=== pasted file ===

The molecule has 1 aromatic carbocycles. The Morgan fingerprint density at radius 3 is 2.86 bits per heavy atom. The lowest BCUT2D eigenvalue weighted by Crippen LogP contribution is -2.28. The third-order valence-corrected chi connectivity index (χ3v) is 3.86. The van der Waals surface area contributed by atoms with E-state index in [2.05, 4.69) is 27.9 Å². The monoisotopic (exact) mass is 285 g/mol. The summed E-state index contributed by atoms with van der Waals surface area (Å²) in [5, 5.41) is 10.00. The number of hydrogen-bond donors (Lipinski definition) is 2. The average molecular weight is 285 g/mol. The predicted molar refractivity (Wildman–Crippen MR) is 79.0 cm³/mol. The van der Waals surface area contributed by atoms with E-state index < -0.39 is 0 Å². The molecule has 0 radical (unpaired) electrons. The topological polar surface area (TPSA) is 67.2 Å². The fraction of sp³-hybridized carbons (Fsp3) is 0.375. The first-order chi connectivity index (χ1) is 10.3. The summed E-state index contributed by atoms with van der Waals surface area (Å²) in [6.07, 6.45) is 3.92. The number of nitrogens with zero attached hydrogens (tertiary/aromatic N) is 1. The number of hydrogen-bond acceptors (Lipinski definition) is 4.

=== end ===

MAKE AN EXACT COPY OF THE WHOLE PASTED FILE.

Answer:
The molecule has 1 aromatic carbocycles. The Morgan fingerprint density at radius 3 is 2.86 bits per heavy atom. The lowest BCUT2D eigenvalue weighted by Crippen LogP contribution is -2.28. The third-order valence-corrected chi connectivity index (χ3v) is 3.86. The van der Waals surface area contributed by atoms with E-state index in [2.05, 4.69) is 27.9 Å². The monoisotopic (exact) mass is 285 g/mol. The summed E-state index contributed by atoms with van der Waals surface area (Å²) in [5, 5.41) is 10.00. The number of hydrogen-bond donors (Lipinski definition) is 2. The average molecular weight is 285 g/mol. The predicted molar refractivity (Wildman–Crippen MR) is 79.0 cm³/mol. The van der Waals surface area contributed by atoms with E-state index < -0.39 is 0 Å². The molecule has 0 radical (unpaired) electrons. The topological polar surface area (TPSA) is 67.2 Å². The fraction of sp³-hybridized carbons (Fsp3) is 0.375. The first-order chi connectivity index (χ1) is 10.3. The summed E-state index contributed by atoms with van der Waals surface area (Å²) in [6.07, 6.45) is 3.92. The number of nitrogens with zero attached hydrogens (tertiary/aromatic N) is 1. The number of hydrogen-bond acceptors (Lipinski definition) is 4.